As for which headphones to use, really anything is better than nothing – but some headphones are better suited for voice recording. Over the ear, sound isolating headphones will give you the best result and reduce bleed. These are not the same as “noise cancelling” headphones, which could work for this purpose but are generally overkill. Large headphones that create a nice seal around the ear are designed to prevent the sounds that you are hearing from spilling out into the mic. You can test out a pair of headphones by taking them off your head and playing some loud music through them. Press them together until each side of the headphones are sealed against each other. If you hear the music just as loudly, then they are not designed for recording. Even some very expensive open ear headphones that sound amazing are not best suited to prevent bleed during capture. In ear headphones can work, but most of them don’t provide sound isolation. Also, using in ear headphones for long periods of time can be uncomfortable and cause hearing damage.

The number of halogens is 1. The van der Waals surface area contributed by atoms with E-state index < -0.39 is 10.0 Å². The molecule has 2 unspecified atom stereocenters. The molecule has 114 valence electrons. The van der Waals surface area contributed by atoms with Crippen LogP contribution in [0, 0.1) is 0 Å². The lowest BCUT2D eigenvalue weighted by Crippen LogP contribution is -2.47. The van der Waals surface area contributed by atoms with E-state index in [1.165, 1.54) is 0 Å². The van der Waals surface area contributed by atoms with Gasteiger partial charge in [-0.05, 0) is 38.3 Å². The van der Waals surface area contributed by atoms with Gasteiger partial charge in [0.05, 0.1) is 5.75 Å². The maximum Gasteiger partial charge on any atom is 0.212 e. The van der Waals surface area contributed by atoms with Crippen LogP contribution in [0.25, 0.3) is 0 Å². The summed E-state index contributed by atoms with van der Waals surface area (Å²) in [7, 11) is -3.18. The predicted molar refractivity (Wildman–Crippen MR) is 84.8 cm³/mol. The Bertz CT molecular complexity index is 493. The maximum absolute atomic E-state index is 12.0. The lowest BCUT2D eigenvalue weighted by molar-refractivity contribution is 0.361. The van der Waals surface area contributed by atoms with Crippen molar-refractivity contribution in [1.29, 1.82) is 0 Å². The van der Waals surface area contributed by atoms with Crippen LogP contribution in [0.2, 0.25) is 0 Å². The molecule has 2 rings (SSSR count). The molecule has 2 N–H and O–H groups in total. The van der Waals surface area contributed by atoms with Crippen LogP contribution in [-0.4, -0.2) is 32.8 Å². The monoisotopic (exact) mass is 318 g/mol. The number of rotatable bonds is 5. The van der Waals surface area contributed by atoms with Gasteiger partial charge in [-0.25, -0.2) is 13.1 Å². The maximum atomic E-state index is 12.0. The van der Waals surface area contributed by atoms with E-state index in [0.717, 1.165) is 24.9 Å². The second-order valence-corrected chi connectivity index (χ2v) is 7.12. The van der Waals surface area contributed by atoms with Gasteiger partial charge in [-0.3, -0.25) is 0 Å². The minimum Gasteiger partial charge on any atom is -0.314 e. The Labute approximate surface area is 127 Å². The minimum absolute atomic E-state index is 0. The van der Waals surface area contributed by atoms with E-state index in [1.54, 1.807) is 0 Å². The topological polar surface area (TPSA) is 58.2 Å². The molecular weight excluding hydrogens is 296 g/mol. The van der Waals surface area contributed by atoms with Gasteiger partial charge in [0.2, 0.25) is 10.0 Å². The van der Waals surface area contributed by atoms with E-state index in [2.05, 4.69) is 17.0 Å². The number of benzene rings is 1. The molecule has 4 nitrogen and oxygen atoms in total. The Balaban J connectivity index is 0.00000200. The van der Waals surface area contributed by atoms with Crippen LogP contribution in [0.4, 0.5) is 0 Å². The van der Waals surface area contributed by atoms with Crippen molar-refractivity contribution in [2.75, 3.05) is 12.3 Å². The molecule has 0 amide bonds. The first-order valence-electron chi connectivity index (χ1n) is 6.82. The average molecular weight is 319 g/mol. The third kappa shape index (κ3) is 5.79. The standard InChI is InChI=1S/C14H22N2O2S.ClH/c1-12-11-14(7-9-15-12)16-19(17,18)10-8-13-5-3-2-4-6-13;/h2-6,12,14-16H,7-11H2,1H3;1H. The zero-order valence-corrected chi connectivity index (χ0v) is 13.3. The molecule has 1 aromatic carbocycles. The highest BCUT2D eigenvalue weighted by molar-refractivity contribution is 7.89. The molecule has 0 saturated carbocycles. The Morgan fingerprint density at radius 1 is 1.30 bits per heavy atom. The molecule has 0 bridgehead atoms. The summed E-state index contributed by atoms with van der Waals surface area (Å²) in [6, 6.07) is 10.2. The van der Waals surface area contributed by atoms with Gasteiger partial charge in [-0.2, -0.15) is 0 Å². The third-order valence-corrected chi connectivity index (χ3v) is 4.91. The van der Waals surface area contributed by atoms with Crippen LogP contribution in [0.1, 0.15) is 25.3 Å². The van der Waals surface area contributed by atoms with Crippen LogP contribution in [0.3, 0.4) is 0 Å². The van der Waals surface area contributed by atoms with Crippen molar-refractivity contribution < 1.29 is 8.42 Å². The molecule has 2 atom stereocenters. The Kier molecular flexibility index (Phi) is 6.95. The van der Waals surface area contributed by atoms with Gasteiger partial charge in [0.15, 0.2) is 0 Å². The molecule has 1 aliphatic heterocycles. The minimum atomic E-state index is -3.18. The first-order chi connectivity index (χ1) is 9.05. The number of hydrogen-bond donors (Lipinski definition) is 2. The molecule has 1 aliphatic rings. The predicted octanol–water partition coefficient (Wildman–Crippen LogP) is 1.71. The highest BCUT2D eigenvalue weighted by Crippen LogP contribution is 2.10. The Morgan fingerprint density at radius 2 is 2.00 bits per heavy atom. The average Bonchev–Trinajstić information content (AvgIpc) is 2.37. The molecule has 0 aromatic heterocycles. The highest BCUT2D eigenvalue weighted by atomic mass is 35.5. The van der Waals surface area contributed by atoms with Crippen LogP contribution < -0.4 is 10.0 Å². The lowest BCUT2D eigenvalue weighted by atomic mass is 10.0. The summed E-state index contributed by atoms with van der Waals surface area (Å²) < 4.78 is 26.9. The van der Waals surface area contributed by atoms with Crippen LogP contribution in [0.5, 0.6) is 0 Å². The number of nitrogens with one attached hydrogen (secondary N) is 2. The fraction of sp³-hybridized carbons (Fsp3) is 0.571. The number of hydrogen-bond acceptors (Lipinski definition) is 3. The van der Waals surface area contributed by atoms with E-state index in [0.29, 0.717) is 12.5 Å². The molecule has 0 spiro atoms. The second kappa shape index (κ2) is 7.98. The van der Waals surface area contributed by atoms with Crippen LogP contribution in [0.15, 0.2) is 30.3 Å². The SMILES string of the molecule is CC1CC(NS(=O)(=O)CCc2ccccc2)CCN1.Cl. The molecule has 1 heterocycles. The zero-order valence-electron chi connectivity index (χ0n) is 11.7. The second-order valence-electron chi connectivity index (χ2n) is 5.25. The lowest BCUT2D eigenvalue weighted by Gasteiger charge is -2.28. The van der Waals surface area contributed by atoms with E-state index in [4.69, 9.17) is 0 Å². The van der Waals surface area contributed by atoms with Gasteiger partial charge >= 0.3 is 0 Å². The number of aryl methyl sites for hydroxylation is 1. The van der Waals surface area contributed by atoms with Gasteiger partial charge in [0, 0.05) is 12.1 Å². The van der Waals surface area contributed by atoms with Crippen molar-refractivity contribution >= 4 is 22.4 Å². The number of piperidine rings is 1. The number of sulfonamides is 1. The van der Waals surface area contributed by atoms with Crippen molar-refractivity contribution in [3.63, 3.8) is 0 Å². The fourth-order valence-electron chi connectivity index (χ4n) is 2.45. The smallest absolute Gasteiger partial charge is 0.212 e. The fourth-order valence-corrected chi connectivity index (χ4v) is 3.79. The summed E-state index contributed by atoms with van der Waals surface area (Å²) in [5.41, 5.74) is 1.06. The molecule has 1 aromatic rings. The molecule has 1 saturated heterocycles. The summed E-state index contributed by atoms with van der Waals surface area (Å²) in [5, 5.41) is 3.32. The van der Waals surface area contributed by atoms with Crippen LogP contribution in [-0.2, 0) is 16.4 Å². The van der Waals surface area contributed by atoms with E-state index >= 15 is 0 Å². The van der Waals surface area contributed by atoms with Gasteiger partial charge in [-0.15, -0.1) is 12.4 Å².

Processing

Once you have everything setup for capture, it’s time to consider what tools can be used to improve the audio once it’s captured. There are several ways of improving the sound but which one you use depends on your situation.

Pre-Amps/Hardware

If you are using a traditional microphone, you have the option of placing a pre-amp or other circuitry in front of your audio interface to improve the sound before its captured. All microphones require a pre-amp to work, but most audio interfaces come with one built in. These built in pre-amps can be weak and easily distort the signal, so take caution to not overload the inputs (usually denoted with a red “clip” LED). Tube pre-amps can be nice as they add warmth to the sound of your voice. The best pre-amps are ones that incorporate volume compression or limiting. By having a compressor or limiter in use, you can be assured that your mic will not distort (within limits). The second benefit from this kind of circuit is it boosts the overall loudness of your voice, making sure the audience can hear you consistently and clearly, even with other music or games mixed into the background.

Streaming – OBS